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One Major Fiduciary Rule Criticism Doesn’t Hold Up

Research from the Council of Economic Advisers provides insight

401k, fiduciary, DOLSomething doesn't add up.

A major criticism of the Department of Labor’s fiduciary rule is the toll it will take on the average 401k plan participant. The cost of compliance will rise, the theory goes, forcing the 401k advisors to either bear its brunt or pass it along, pricing many participants out of the out of the market, causing them to lose access to products and services.

One major (and consistent) fiduciary rule supporter isn’t buying it—the Economic Policy Institute, a left-leaning D.C. think tank known for its labor and little-guy activism.

EPI economists Heidi Shierholz and Monique Morrissey submitted an official comment in response to a Department of Labor Request for Information on further delaying the rule, and attempt to rebut arguments that the rule will hurt savers.

Shierholz and Morrissey note that there is no evidence (at least yet) that the rule will cause investors to lose access to products or services that “actually benefit them.”

Even if the industry’s prediction that the rule could cause investors to lose access to some investment products is borne out, it doesn’t follow that investors will be harmed since these products are unlikely to be in savers’ best interests, the two argue.

“Affected industries invariably predict dire outcomes from regulations they oppose,” Morrissey said, referring to businesses ability to adapt and incorporate new relation.  “And there are no repercussions when their predictions prove unfounded. People saving for retirement lose millions a year due to bad advice from conflicted financial professions. They need a strong and fully-enforced fiduciary rule.”

People saving for retirement “need and deserve” to receive the protections of the full fiduciary rule, she adds.

The duo points to 20015 research from the Council of Economic Advisers that found conflicted advice tends to be bad advice, steering savers to underperforming funds and encouraging inappropriate investment strategies.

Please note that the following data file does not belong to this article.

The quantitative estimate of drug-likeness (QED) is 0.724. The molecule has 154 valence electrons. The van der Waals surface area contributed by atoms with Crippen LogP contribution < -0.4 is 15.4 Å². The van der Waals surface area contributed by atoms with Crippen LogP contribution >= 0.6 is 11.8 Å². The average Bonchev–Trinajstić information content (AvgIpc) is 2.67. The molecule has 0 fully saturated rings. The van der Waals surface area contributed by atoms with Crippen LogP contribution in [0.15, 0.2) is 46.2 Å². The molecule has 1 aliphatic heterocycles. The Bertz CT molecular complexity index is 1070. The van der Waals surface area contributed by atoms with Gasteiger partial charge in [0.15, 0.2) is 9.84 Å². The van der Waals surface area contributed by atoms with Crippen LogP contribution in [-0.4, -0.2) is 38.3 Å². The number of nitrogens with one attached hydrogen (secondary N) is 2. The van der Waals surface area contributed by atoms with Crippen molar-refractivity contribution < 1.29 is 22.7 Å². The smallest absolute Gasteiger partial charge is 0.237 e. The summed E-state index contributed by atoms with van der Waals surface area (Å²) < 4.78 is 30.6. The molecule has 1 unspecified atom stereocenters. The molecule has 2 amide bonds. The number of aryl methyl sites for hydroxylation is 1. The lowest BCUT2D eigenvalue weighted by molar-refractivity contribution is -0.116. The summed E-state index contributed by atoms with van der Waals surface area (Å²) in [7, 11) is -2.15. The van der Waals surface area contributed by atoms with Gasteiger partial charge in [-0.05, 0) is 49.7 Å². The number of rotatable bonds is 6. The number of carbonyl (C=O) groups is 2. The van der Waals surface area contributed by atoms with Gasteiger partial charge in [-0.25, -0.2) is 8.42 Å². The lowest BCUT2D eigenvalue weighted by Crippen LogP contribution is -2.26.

Summarizing the council, it “consistently finds that funds characterized by conflicted payments significantly underperform funds sold directly to savers” and that “it is not merely the cost of paying those intermediaries that lead to underperformance.”

It was reaffirmed recently by a Morningstar report, which noted that small savers would benefit from the fiduciary rule not just because they would pay lower fees or commissions (which may vary depending on how long investments are held) but because conflicted advisors steer savers to underperforming funds and asset classes associated with higher share loads.

“Thus, whether or not most retirement savers who currently rely on a broker’s conflicted ‘advice’ will actually hire financial advisers instead—a doubtful assertion—‘advice’ from brokers is not comparable to advice from disinterested experts,” they conclude. “Similarly, even if the industry’s prediction that the rule could cause investors to lose access to some investment products is borne out, it does not follow that investors will be harmed since these products are unlikely to be in savers’ best interests.”

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